I turned the envelope over in my hand a hundred times. Christ,
who handwrites letters anymore? I calculated the pages at about three, maybe front and back, definitely was some mass to it.
I pinched and prodded it, imagined I could feel the stroke of the pen; pictured the ballpoint that he used writing it, and saw the arc of his hand as he wrote. Knowing him, his brow deeply furrowed as he tried to write neatly.
But neat wasn’t his style. He’d certainly made a mess of us and while I’d welcome him back with open arms, I wasn’t going to accept this handwritten apology – I’d deemed it an apology – without some serious negotiations. There’d be talks and concessions, serious concessions, and maybe after some compromise, more him, less me, there would be a trial period of reconciliation.
Big words for a girl in love. I hoped I had the sense to hold true to them. This time.
And he didn’t even put a damn postage stamp on the thing. Didn’t bother with form or function or the financial plight of the post office. He simply stuck the letter in the door jamb and walked away. His part of the act completed, no ties or commitment remained. He didn’t lurked in the shadows to see if I’d toss the stupid thing in the incinerator or if I’d clutch it to my chest, and with tears streaming down my cheeks, breathe him in. He assumed I’d read it. And that was why it sat on the breakfast counter for all of five minutes. Take that! I did not need a tissue. I did not cry.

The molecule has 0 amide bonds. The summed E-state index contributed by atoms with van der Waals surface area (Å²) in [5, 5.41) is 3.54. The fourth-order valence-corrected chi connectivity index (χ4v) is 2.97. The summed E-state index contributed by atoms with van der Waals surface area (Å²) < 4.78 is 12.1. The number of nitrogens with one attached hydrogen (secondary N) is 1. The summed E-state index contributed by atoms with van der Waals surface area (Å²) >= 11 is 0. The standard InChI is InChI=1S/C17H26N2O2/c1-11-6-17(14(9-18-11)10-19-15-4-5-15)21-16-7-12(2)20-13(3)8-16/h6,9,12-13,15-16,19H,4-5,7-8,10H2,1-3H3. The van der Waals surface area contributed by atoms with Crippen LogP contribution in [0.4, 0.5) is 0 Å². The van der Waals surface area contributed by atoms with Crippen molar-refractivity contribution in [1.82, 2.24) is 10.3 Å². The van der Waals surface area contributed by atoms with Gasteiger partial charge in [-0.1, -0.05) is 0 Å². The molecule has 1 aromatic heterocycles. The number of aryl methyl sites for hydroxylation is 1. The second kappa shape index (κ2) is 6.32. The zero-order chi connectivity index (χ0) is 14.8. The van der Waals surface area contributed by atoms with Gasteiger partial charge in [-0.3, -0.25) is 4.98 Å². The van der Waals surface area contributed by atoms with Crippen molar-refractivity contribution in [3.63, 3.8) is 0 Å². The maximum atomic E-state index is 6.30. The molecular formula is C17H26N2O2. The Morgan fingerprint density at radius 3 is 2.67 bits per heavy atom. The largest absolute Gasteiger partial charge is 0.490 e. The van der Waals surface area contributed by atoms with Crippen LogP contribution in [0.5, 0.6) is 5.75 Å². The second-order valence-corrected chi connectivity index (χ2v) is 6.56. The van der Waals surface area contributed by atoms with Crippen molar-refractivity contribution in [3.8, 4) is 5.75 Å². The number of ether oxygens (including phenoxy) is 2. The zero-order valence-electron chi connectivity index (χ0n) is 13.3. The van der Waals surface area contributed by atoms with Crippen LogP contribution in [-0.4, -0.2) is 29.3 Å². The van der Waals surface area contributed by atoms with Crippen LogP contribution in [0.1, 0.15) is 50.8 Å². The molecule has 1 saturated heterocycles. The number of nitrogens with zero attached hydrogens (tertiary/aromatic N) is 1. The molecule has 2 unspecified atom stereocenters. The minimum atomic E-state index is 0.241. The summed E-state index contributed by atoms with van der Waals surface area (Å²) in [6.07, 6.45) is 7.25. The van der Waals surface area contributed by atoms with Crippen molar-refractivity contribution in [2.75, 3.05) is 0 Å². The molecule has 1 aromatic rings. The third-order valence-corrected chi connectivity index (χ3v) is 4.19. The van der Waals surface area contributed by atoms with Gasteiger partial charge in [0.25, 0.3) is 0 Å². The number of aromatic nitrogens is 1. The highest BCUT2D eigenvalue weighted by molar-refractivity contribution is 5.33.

I ran my fingers over the tear-stained seam of the envelope one more time. At this rate, I’d wear through the envelope soon. Common sense said I had to open it; move on one way or the other; but still, I didn’t have the strength to slit the seam. My future was in there, for better or worse, and it was only my cowardice that kept me from finding out whether I was alone or with him.
And I so wanted to be with him. Concessions or not.
With new-found determination, I took the envelope and in one movement sliced off the side. Now came the hard part; actually looking at the contents. With more determination that I thought I possessed, I carefully, painstakingly slowly slid out the contents. I was wrong. It wasn’t three pages of apologies and promises for change. It was a boarding pass, one, to the mountains, where we’d first met. And on the page that so carefully wrapped the pass was a simple command:
Come to me.
I didn’t even pack a bag.